Soon, the boy was back with a woman and another man. Before he could discern the scene further, Harish started speaking, “No wallet, no identification, some loose change, a pistol and an exotic looking instrument. Why are you in this area all alone, Scott?”

Scott’s mind was considering various explanations simultaneously. He lied effortlessly, “I am new to your country. I am a reporter. I have been assigned to get your side of story, how the local Indians respond to the British rule. I came here alone because I felt, that an accomplice would intimidate the locals and lead to a compromise on the truth. The pistol was meant for self-defense; and the instrument you refer to is actually a new kind of camera.”

Harish looked genuinely surprised, “What paper would that be?” Scott lied again, “It’s a famous daily in England. It’s called The Truth.”

Harry dangled the dial in front of Scott, “Can you tell me how this camera operates?”

Scott replied in a confident tone, “Of course. You have to press the red button to bring a person in focus.”

Harish pressed the button and a laser beam shot straight at the boy’s face. The woman gave a cry of distress and embraced him protectively. Abdul and the other man looked at it with awe. Only Harish kept a poker face. When the beam receded, the woman, who was hitherto comforting the crying boy, looked angrily at Harish and admonished, “We should send a message to James, instead of wasting time over silly games.”

When the beam had lit the room, Scott had observed the woman. She was an attractive woman in her early twenties; swarthy complexioned with charming features. Scott assumed that the boy was her son.

Harish was unapologetic. He said in a cold tone to the woman, “I am fully aware of the consequences. Scott, you are a hostage now. We will negotiate your freedom for our leader’s with the British government. Unfortunately, their views are not as accommodating as your paper’s. We need your full name and residential address in India.”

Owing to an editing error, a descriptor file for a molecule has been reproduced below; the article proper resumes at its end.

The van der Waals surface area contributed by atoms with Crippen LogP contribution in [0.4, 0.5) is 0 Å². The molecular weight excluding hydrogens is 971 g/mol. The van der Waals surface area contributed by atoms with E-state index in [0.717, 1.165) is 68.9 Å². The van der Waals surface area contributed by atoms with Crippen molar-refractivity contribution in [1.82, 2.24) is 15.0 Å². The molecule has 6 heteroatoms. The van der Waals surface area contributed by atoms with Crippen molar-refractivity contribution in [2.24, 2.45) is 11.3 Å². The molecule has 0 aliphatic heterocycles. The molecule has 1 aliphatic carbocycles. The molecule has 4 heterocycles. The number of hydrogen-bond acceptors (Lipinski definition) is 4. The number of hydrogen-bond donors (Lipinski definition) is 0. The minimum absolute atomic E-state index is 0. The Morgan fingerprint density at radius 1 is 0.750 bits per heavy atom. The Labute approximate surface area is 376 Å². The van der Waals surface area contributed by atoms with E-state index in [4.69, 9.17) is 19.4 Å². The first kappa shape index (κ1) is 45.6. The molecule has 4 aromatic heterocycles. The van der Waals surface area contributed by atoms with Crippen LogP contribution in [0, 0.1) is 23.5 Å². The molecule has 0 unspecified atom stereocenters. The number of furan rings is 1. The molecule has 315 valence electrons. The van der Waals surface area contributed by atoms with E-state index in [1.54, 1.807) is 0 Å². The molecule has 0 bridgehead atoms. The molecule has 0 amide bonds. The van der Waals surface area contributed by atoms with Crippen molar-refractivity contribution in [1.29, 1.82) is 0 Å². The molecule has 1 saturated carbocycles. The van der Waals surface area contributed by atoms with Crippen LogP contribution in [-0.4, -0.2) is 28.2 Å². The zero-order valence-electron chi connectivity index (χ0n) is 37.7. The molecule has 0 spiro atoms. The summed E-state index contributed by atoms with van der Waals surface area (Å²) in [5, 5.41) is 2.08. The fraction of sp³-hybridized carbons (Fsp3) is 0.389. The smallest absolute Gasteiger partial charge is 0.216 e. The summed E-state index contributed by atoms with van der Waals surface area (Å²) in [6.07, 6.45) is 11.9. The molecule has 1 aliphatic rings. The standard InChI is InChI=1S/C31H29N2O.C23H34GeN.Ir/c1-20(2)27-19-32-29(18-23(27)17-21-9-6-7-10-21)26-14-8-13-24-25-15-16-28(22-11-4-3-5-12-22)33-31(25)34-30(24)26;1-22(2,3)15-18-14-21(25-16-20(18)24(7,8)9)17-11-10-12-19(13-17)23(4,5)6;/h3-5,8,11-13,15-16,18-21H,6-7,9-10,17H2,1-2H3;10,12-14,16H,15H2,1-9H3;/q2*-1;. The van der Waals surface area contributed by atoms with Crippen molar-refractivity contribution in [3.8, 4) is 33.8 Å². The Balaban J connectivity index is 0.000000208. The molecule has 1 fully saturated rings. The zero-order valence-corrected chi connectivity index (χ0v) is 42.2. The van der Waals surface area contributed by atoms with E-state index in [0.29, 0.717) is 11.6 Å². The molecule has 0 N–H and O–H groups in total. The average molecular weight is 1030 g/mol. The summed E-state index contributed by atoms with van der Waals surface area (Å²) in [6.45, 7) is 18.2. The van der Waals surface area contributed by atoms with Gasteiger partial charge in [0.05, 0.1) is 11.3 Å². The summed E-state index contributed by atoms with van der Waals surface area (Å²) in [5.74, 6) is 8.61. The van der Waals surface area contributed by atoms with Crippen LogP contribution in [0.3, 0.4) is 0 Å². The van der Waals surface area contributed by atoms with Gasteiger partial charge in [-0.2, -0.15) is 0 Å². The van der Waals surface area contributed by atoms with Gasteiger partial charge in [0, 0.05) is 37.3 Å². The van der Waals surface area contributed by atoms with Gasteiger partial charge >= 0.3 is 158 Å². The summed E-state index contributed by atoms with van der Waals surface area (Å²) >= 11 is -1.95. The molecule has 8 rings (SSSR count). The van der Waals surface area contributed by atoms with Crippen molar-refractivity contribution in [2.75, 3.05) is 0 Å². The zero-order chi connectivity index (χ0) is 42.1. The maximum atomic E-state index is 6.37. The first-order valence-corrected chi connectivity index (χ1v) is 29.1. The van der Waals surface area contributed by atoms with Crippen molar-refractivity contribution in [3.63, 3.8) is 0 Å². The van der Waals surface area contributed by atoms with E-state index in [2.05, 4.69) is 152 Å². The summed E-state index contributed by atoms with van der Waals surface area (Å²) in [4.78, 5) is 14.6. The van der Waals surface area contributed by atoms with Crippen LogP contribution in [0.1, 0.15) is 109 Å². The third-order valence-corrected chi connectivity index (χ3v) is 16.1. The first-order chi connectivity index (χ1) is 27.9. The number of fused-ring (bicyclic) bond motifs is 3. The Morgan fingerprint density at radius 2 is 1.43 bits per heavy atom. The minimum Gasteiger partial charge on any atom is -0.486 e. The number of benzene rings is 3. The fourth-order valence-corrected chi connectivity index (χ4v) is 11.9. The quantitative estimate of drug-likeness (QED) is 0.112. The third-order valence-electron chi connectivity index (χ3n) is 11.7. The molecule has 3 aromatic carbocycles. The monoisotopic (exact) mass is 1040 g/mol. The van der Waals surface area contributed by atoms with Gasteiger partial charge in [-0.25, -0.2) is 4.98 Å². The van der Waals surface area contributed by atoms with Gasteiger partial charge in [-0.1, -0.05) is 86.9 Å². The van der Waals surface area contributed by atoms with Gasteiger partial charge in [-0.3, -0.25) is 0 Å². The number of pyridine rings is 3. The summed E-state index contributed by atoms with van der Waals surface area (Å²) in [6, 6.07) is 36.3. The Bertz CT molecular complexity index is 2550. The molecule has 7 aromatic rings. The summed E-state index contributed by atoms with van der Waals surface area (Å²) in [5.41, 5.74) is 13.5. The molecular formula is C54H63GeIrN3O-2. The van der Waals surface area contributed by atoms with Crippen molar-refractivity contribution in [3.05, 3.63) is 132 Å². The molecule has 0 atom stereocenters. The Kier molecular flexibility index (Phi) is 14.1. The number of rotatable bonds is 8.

Scott was in a state of shock. He was gauging the extent to which this incident could contaminate the future. His first instinct was to grab the dial from Harish’s hands and run. But that was not pragmatic. His thoughts were interrupted as Harish raised the pistol slightly and said in a threatening tone, “Or would you rather prefer staying with us?”

Scott replied, “Scott Harrington. I am staying at the Officer’s Mess of the infantry regiment.”

Harish turned to the other man and said, “Atul, ensure that the details of our guest are conveyed to James.”

Scott was tempted to ask who was James, but did not want to arouse their suspicion. As it is, he felt they had accepted his reporter theory rather complacently. Now the main priority was to get the dial back, and leave as inconspicuously as he could.

* * *

James Morrison had just finished a six-course lunch at the police station. A timid looking attendant brought the coffee. James considered castigating the attendant over something. When he could think of nothing, he said in an irritated tone, “Where is my cigar?”

The obsequious attendant promptly took a cigar from his pocket; he still remembered the kick he had received in the stomach, when he had failed to produce a cigar, the last time sahib demanded one. James took a puff from his cigar and felt good. He was slightly irritated to see the attendant still standing for orders. He barked, “Get out.”

To be continued...

Copyright © 2004 by Saurbh Katyal